So when I’m playing a song I try to listen to the Spirit the same way one does in a meeting for worship when preparing to give vocal ministry. I wait until I’m quaking to write a song down. I wait until a song is streaming out of me, until it’s not me anymore. It’s as if I’m watching the song get written.”
Jon Watts, Quaker Musician, songwriter, and movement leader
from an interview in the Friends Journal, May, 2013
More quotes from A Musick Lector by Solomon Eccles:
"To obey the Lord, is better than to give all my goods to the poor, and my body to be burned; yet to let thee know the Truth of this thing; when I came to be convinced of this everlasting truth, I saw my Calling would not stand before it; I went, but not in the Counsel of the Lord, and sold most of my instruments;
"howbeit that would not cover me, for the Lord met with me; and as I was learning to sew, for I had formerly some insight of a Tailors Trade, but I was too high to bow to it, till the Truth came, and that is of power to make the strong man bow, and I sitting alone, with my mind turned in, the Voice of the Lord said, Go thy way, and buy those Instruments again thou lately soldest, and carry them and the rest thou hast in thy house to Tower Hill, and burn them there, as a Testimony against that Calling."
"So I obeyed the Lord, and bought them again, and carried them, and all I had in my house, to Tower Hill, and burnt them there, according to the uprightness of my heart before the Lord; which Books and Instruments did amount to more than four and twenty pound; and I had great peace. Glory be to God for ever. Amen."
"That Heaven will be shaken, and thy Song will be turned into howling; for such Musick and Singing was never set up of God, but of men; and it takes with that part in man that serves not God aright, but is for wrath and judgement, Heb. 12.26. 1 Cor. 2.24."
"But what effects hath Musick brought forth, that men so highly esteem it? What fruit did Nebuchadnezzars Musick bring forth in his day, was it not to murder? But the three servants of the Lord would not bow to his Image at the sound of his Pipes and his Fiddles, though others did.
"And how did Musick and Dancing take the heart of the foolish King Herod, by means whereof he committed murder, and caused John Baptists's Head to be cut off, who was a blessed man, approved of God, and the Lord Jesus Christ, and was greater than the prophets; and because he reproved him for having his Brothers Wife, rankor lay in the heart of the Damsels Mother, and when the Fidlers did strike up, and the Wench began to dance, his affectionate love began to be enflamed to the Girle, that he killed the Lords servant in coole blood. O ye Fidlers and Dancing- Masters, let this President break you off from your filthy practice;"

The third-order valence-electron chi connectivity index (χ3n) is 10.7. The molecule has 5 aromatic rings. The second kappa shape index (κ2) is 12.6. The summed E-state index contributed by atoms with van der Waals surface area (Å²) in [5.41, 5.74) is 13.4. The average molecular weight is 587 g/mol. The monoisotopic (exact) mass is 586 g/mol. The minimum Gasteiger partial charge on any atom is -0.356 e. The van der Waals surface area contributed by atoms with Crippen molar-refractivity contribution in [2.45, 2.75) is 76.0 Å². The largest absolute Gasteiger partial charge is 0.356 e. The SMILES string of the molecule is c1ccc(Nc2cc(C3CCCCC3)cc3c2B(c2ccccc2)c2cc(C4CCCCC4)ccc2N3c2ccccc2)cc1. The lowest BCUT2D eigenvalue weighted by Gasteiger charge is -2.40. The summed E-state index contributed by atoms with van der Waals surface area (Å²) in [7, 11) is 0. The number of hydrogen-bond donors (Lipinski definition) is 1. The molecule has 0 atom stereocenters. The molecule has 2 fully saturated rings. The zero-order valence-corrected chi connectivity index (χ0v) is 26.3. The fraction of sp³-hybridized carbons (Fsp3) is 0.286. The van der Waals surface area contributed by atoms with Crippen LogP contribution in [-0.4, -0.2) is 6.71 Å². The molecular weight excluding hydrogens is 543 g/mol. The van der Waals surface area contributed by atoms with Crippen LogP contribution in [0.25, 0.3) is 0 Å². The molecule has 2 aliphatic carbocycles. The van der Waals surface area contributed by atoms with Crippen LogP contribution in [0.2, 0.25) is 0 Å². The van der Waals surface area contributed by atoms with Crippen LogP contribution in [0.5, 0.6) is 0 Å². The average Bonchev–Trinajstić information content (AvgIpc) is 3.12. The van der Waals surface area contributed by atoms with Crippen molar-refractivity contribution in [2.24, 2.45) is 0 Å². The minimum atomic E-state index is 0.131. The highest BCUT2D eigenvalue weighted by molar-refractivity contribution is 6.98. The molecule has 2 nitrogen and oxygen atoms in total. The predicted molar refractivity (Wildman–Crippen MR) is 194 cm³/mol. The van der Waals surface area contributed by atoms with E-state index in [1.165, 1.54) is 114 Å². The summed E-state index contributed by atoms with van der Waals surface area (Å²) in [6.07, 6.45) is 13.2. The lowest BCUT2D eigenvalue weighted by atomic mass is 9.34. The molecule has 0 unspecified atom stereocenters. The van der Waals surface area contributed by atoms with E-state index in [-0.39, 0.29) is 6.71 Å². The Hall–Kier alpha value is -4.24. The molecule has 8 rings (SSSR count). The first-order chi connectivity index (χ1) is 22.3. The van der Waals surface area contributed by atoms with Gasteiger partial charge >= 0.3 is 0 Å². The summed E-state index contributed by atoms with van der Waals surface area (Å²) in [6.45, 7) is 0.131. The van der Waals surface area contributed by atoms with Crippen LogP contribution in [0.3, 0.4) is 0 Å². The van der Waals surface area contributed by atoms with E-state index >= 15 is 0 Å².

"Why do you dance without the Ark? Where is your Ark? What President have you in Scripture for your Danceing? You set up the Devils Kingdom by your proud Calling: You set their Bodies in postures to enflame and take with the lustful Nature in men, and with proud Apparrel, and Spots on their Faces. Woe to the Crown of Pride."
"What account will ye give to the Lord, ye Dancing- masters, from whence came ye, where is your Ark? David danced before the Ark. O repent ye shamless men, will you not blush at your doings? If my Calling was unlawful, much more is yours; O do not provoke the Lord any more; haste, haste, and leave off your practice before it leave you, for what thank will it be to you then, when you shall break off sinning because you can sin no more?"
Quaker Heritage Press
BUT, why may not good music be creatively planned?
Why must songs always be only, allegedly, direct from the Divine?
This negation of the arts, especially music shows how lopsided the early Friends were when trying to get rid of hypocrisy, formalism without reality, and destructive influences.
Did those early spiritual revolutionaries also get rid of medicine, science, technology, etc.?
No, on the contrary, Quakers excelled in the sciences and in business, neither any more holy or spiritual than music or any other art. In fact, business probably is far more an occasion to err, even to destroy than music ever has been.
Do you have a suggestion of a song to add to Greatest Hits?
Quake to rock;-).